When starting to discover gamification it is important to have an understanding of what gamification is, and what it isn’t, and how it fits in with the other gamelike experiences we encounter in life.
Is Gamification the same as Serious Games? Are Simulations actual Games?
To try to make the distinctions between gamified experiences a little more clear, I have put together a chart which show the essential differences and where each one sits in relation to the others:
To break this down further, I will briefly go through each type of gamified experience:
On the chart, Games are at the bottom left. They use elements of gameplay such as rules and scoring and are created primarily for entertainment purposes. There is no purpose beyond playing the game itself.
This type of Game can use elements such as rules and scores but will apply to or model a purposeful real-world situation or outcome, such as learning. Many educational and training games fall under this category.
Many Simulations look very much like video games but they have purpose beyond that of entertainment and, like Serious Games, are typically applied to or model real-world experiences such as learning to fly an aircraft or even practicing surgical procedures.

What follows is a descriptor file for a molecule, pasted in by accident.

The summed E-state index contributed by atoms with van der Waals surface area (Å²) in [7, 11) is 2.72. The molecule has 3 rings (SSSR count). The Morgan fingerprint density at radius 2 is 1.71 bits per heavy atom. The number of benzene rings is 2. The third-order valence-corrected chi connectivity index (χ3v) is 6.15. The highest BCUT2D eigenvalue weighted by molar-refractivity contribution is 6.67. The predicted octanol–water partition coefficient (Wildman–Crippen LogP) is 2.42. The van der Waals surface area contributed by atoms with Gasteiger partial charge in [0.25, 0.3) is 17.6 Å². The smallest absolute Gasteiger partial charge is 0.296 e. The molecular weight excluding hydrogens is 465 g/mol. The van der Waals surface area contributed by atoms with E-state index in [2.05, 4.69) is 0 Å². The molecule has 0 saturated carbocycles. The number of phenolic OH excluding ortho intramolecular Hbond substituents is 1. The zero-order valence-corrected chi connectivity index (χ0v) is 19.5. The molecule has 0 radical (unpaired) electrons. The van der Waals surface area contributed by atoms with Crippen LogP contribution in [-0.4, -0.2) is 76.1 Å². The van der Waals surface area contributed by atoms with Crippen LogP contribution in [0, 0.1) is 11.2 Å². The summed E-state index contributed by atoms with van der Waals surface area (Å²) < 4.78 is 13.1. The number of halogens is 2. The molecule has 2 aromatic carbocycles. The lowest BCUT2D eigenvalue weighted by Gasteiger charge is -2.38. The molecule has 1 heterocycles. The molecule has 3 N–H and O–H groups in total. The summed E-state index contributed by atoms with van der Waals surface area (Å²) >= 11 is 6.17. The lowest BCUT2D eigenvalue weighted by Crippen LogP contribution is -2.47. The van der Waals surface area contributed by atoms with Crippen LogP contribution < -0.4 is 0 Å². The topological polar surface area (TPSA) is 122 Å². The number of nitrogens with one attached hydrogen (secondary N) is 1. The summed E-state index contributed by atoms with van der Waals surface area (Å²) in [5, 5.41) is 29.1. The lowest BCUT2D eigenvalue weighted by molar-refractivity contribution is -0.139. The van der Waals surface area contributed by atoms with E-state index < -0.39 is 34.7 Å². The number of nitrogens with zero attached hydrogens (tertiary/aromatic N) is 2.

Gamification does not use gameplay and has a purpose beyond entertainment. It is
“The use of game elements in non-game situations to create motivating and engaging real-life experiences”.
This uses elements of design from games but does not use gameplay and is not designed for entertainment. It is mainly for an aesthetic purpose and to attract and engage users by providing a fun experience. An example would be using video game graphics in a website design.
Of course, the reality is that this a loose model and open to some interpretation. You will see overlaps, leaps and merges of each of the gamified experience types quite often. Despite this, I feel that it is best to at least set of some form of framework which may be applied in the majority of cases.
For the rest, well… play around with them..!